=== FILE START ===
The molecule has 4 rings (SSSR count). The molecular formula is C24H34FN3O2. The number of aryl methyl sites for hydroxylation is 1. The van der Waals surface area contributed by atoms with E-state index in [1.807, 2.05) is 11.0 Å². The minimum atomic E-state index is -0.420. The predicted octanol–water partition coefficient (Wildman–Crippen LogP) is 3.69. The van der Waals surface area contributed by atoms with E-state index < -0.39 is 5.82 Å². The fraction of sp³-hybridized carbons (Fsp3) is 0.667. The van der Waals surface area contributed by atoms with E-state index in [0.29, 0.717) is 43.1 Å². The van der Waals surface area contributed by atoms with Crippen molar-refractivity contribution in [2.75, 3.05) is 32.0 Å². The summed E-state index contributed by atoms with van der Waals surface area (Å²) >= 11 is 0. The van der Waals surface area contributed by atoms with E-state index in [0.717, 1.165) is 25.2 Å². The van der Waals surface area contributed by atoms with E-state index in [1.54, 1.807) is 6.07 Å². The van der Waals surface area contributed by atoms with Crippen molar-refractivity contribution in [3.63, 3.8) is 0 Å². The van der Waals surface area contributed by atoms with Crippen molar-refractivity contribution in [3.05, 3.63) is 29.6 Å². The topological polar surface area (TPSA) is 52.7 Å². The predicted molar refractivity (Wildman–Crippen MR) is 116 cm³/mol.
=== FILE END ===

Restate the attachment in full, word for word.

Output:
The molecule has 4 rings (SSSR count). The molecular formula is C24H34FN3O2. The number of aryl methyl sites for hydroxylation is 1. The van der Waals surface area contributed by atoms with E-state index in [1.807, 2.05) is 11.0 Å². The minimum atomic E-state index is -0.420. The predicted octanol–water partition coefficient (Wildman–Crippen LogP) is 3.69. The van der Waals surface area contributed by atoms with E-state index < -0.39 is 5.82 Å². The fraction of sp³-hybridized carbons (Fsp3) is 0.667. The van der Waals surface area contributed by atoms with E-state index in [0.29, 0.717) is 43.1 Å². The van der Waals surface area contributed by atoms with Crippen molar-refractivity contribution in [2.75, 3.05) is 32.0 Å². The summed E-state index contributed by atoms with van der Waals surface area (Å²) >= 11 is 0. The van der Waals surface area contributed by atoms with E-state index in [0.717, 1.165) is 25.2 Å². The van der Waals surface area contributed by atoms with E-state index in [1.54, 1.807) is 6.07 Å². The van der Waals surface area contributed by atoms with Crippen molar-refractivity contribution in [3.63, 3.8) is 0 Å². The van der Waals surface area contributed by atoms with Crippen molar-refractivity contribution in [3.05, 3.63) is 29.6 Å². The topological polar surface area (TPSA) is 52.7 Å². The predicted molar refractivity (Wildman–Crippen MR) is 116 cm³/mol.